Up through the 1960s, Fourth Street was bustling with activity. There were several local department stores, grand movie theatres, unique and charming record stores and bookstores. Like so many American downtowns, by the early 70s, it simply curled up and died. In the years since, many valiant attempts have been made to resurrect it with varied and usually frustrating results. At one time part of Fourth Street was closed off. That didn't work. The latest concept is Fourth Street Live, which apparently has had some degree of success.
We'll start the tour with the very last of the big movie palaces, The Louisville Palace, now fully restored. Originally the Loew's/United Artists, it was designed by the reknowned theatre architect, John Eberson. This is one of his rare, so-called 'atmospheric' theatres. It creates a feeling of sitting outdoors in some exotic plaza on a summer evening, complete with stars twinkling overhead in an azure blue ceilinged sky. Some pictures of the interior can be seen here. To say they don't make 'em like this anymore is an understatement. In the early 60s, the balcony was closed off to create the Penthouse Theatre. Cleopatra played there for ages. When the Rialto across the street closed (see below), its Cinerama screen was relocated to the United Artists, and it became one of the vew few D-150 theatres in America (though it never played a D-150 film). I saw Star!, Fiddler on the Roof and Hello Dolly! here in 70mm.
This non-descript storefront had once been the entrance to the chic Mary Anderson Towne Cinema. The Mary Anderson was known for employing 'usherettes' who routinely dressed in costumes relating to the film. For example, during the run of Cactus Flower, they wore nurses' uniforms. This engagement was also memorable to me because a friend and I rushed downtown after taking the National Merit Test. When it was over, we emerged from the theatre to find Louisville was in the throes of a ferocious ice storm. The car was encased in ice a half inch thick. All the way home, we had to dodge downed trees and sparking electrical wires.
Below, the Kentucky Theatre.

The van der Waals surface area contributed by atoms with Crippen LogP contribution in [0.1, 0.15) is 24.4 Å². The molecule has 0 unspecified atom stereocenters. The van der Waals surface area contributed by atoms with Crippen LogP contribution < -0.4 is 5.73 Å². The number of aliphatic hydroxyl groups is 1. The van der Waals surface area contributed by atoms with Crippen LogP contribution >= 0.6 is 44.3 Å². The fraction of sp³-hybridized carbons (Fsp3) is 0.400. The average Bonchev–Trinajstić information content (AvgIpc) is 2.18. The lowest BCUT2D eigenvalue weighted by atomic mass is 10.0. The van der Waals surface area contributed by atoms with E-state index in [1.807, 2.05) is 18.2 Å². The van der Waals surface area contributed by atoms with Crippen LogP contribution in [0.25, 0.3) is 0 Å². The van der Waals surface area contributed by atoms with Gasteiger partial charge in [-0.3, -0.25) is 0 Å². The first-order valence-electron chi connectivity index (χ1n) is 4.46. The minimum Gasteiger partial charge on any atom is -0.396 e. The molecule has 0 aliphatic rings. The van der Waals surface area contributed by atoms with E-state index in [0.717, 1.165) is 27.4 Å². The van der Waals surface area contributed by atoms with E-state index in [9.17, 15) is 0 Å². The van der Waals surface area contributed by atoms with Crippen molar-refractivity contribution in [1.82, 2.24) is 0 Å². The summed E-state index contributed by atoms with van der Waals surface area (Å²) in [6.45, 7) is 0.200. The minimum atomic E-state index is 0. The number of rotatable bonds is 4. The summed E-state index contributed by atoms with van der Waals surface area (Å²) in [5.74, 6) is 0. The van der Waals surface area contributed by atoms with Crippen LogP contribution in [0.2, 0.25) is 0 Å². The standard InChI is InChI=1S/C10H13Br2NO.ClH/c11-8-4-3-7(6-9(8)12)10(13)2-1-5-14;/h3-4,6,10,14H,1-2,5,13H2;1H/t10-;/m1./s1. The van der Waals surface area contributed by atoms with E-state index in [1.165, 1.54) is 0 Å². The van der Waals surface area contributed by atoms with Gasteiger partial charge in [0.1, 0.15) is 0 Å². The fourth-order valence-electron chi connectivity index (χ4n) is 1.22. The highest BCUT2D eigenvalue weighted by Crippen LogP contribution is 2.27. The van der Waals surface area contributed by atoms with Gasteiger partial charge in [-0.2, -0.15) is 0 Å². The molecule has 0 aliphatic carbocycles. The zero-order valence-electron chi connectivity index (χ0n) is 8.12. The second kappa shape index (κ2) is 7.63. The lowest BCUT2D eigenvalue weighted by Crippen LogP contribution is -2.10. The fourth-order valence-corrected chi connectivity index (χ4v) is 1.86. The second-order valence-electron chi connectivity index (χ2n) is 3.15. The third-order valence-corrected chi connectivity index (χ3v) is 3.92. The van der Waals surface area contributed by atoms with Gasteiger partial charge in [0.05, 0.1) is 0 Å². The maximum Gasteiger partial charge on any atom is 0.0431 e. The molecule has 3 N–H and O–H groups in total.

Strangely, the facade is all that remains of the Ohio Theatre.
To several generations, the Rialto Theatre was probably Louisville's most beloved movie theatre. It hosted a number of reserved seat 70mm engagements and Cinerama movies like How the West Was Won. Incredible as it may seem, The Sound of Music played here for a solid year. But after the Rex Harrison musical Doctor Dolittle, it was all over. To tear the place down, the excuse being it needed a costly new air conditioning system, was a short sighted decision to say the least. Once the Rialto was gone, Fourth Street began its steep decline. Go here for pictures of its construction and when the Rialto was in its prime. Following are pictures of the exterior during construction and of its demolition.
This is what they built in its place, an undistinguished parking garage.
This was Shakleton's, a high-class music store. They sold pianos, sheet music, stereos and records. It's now used as a lounge for the Louisville Palace next door.
Below, Byck's, which had been an elegant women's clothing store.
Various 4th Street buildings.
This was Stewart's, Louisville's premier department store. If you wanted the very best, this is where you went. When I was a child, we used to make special trips to see the animated displays in the windows at Christmas. It's a tragic loss.
Ads from The Louisville Times, September 17, 1963.
The Bible...in the Beginning played the Rialto during the Christmas season of 1966. D-150, a 70mm process designed to be shown on deeply curved screens, looked great on the Rialto's Cinerama screen. The only other movie shot in the process was Patton.